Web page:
The NCAA added a new rule for players that went undrafted in the NBA Draft this past season. Basically, anyone with NCAA eligibility left can return to school if they go undrafted. Even if they get an agent, but that agent has to be on an approved list by the NCAA. The goal is to not let any underclassmen left out in the dark. In previous years, players that entered the draft early were stuck if they weren’t drafted at all. That meant finding a semi-pro team or heading over to Europe was their next move. This rule gives players another option if things don’t go as planned. So if the rule is good enough for college basketball, why not college football?
In the 2019 NFL Draft, 103 underclassmen elected to forego their college careers and take their chances on making an NFL roster. After the draft, there were 30 underclassmen who weren’t selected at all. Some of those guys were projected to go as high as the fourth round. So it’s understandable why they would want to take their chances of taking their game to the next level. Especially when you factor in the combine and pro days. Every one of these kids felt that they could impress NFL teams and some of them actually did. But now they’re sitting at home and waiting for a call in hopes of making at least the practice squad as an undrafted free agent.
Once an underclassman goes undrafted, they are extremely limited on their options. The can try to make an NFL roster as an undrafted free agent or they can go north of the border to the CFL. There are a few smaller leagues that still exist in Europe and Eastern Asia, but that’s usually the end of the road for a player. The AAF would have been another option if it didn’t suspend the season and the XFL could be an option next year. But if basketball players can have the option to return to school, then so should football players.
Granted, the NBA doesn’t have as many open spots as an NFL team does. However, they are all student-athletes under the NCAA. The eligibility rules should be the same. The NCAA should open up football to fall under the new rule as well because of that. They often send out the message that they strive for equal and fair play in all college sports. Well, that can get hypocritical if they only allow certain sports to be subject to this rule.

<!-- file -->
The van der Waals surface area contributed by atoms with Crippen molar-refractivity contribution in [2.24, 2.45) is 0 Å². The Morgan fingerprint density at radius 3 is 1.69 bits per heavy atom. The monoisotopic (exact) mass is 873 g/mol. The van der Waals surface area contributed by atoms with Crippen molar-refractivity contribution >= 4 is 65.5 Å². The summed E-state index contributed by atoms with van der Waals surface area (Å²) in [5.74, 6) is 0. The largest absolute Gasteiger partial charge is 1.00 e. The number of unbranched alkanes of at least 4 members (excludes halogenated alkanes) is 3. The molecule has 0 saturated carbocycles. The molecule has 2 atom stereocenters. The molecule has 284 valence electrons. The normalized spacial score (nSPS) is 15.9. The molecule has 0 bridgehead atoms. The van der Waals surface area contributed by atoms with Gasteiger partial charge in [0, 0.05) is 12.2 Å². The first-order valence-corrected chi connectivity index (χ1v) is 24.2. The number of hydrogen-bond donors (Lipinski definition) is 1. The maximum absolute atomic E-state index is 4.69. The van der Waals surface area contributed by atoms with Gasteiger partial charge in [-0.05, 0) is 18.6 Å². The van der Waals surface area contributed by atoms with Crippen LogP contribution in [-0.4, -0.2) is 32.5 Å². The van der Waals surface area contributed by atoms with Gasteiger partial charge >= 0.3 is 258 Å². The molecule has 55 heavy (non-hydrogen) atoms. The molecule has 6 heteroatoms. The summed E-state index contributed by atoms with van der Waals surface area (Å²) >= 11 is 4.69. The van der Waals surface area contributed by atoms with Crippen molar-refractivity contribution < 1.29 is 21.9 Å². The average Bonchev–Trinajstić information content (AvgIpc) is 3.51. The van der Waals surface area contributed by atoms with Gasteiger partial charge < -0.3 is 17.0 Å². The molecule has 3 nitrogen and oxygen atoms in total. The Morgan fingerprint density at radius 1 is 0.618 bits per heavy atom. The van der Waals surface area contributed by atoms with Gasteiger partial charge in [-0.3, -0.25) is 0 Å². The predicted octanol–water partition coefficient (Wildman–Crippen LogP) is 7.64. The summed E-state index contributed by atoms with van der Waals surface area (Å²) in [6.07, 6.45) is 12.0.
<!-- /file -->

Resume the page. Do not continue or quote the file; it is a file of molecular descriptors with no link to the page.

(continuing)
Even though I don’t think it’s the case, one has to wonder if the NCAA is not allowing this rule to football as punishment to players. After all, football is the main financial source to the NCAA even though they’re considered a non-profit organization. I think they are trying to use it more as a deterrent, but it still isn’t fair to football players. It may be fair if the NCAA decided to let schools pay football players a stipend over other sports, but that’s a whole different issue.
Several college football coaches have publicly expressed their disapproval in underclassmen entering the draft early. Alabama coach, Nick Saban has been one of the more popular coaches against the move. The way I look at that though is that coaches can leave a school anytime for a better opportunity, but a player can’t. That opportunity usually means more money. So it’s fine for a coach to make a decision based on financial gain, but not for one of their players. At least that’s the way I’m taking it. These coaches go to a player’s house, game, or school during the recruiting process and preach team unity among other things. Yet, they can leave for the next best thing at any given time.
Regardless of whether the NCAA is trying to deter college football players from entering the NFL draft early or not, underclassmen declaring early isn’t going to go away. And neither is the issue of many of them not getting drafted. This year, 29 percent of underclassmen went undrafted compared to 35 percent in 2018. There’s no reason why those kids cannot take advantage of the new basketball rule. Football prospects are fed the same lip service that basketball players are when it comes to their abilities. You’ll have analyst ranking some of them higher which gets players excited and gives them hope getting selected. Then you have agents who are only in it for a commission trying to persuade players and sometimes giving them false hopes. So giving football players the same opportunity as a second chance like basketball players should be a no-brainer. Unfortunately, the no-brainer decisions usually become head-scratching decisions when it comes to the NCAA.